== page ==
In what could have been a potential franchise starter loosely based on Ace Atkins’ Wonderland novel in Robert B. Parker’s Spenser series, Peter Berg and Mark Wahlberg’s fifth collaboration in Netflix’s Spenser Confidential marks an all-time low for both Hollywood veterans. So low that their previous collaboration in 2018’s Mile 22, another failure of a franchise starter looks like a decent movie by comparison.
Here’s what the movie is all about: Ex-Boston cop Spenser (Mark Wahlberg) got out from prison after serving five years for assaulting his captain (Michael Gaston’s John Boylan). He finds himself unexpectedly team up with his roommate, Hawk (Winston Duke) to investigate the brutal murders of two police officers.
In Spenser Confidential, Berg clearly wants to aim both ways: a mystery drama and a buddy comedy that harkens back to ’80s and ’90s action-film template, complete with the obligatory beat-’em-up vibe (think Jack Reacher and you’ll roughly get the idea). Unfortunately, none of them really works. As a mystery drama, Sean O’Keefe and Brian Helgeland’s adapted screenplay is reminiscent of a generic TV-of-the-week that feels like a filler episode than something crucial or engaging worth tuning in. It’s even hard to believe this is actually co-written by Helgeland, the same screenwriter who previously won an Oscar for Best Adapted Screenplay in L.A. Confidential (1997) and garnered the same nomination again for Mystic River (2003).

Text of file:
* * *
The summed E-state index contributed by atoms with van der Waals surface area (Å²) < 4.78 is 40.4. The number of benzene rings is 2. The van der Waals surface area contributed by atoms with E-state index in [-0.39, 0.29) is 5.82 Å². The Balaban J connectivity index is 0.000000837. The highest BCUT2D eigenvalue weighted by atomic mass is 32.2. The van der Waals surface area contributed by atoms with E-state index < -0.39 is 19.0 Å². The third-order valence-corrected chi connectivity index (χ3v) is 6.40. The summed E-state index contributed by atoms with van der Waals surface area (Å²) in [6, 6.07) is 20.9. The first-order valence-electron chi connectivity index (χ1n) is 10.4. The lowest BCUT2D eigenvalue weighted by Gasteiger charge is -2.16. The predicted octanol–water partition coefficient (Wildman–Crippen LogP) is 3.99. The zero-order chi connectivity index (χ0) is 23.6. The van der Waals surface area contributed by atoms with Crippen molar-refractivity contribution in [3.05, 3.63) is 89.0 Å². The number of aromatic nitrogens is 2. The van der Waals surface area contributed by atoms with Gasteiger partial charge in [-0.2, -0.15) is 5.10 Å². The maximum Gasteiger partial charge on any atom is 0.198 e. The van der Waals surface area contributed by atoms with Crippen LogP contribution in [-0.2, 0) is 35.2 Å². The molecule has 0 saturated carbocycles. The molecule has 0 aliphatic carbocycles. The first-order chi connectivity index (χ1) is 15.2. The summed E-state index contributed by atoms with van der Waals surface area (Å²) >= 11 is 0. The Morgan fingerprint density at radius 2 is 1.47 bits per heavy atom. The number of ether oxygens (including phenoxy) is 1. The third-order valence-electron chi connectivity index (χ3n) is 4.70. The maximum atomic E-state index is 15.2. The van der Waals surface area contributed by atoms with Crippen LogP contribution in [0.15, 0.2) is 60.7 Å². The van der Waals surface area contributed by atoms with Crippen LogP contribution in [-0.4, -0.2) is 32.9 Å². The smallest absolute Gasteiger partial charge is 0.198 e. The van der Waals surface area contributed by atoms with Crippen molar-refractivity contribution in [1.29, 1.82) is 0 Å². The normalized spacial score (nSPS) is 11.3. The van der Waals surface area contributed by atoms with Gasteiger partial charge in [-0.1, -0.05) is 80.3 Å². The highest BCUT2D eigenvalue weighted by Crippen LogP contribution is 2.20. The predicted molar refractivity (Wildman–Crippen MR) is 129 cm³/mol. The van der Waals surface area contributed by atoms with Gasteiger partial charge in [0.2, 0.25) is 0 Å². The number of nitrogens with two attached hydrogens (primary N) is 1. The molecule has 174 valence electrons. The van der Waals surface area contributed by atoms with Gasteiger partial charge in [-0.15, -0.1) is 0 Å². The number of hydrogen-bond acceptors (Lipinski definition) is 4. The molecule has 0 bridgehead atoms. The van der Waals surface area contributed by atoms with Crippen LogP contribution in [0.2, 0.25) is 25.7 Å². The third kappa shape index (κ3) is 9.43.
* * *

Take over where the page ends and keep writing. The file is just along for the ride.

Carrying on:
Then, as an attempted buddy comedy, both Mark Wahlberg and Winston Duke fail to generate any worthwhile chemistry as two mismatched partners trying to solve a crime. Wahlberg basically rehashed the same old self we used to see him in many movies: a cocky, wisecracking tough guy with a macho swagger. Duke, who made quite an impression in Black Panther and Us, fares even worst as the soft-spoken Hawk, who spends time looking lost as if he’s being forced to take up the role just for the sake of repaying someone’s favour. With their buddy-movie chemistry already a failure, it comes to no surprise that the dialogues are painfully unfunny as well.
As for the rest of the actors, Alan Arkin is sadly wasted here as Spenser’s mentor Henry while comedian Iliza Shlesinger is the least person worth mentioning here as Spenser’s estranged and acid-tongued girlfriend Cissy.
Technically speaking, it’s a refreshing change of pace to see Berg eschews the shaky-cam aesthetics that defined his movies of late with a more clean-cut approach. That means you’ll be able to see what’s going on during the fistfights and shootouts. While it sounds like good news, the overall action setpieces are surprisingly lacking the necessary visceral flair and energy.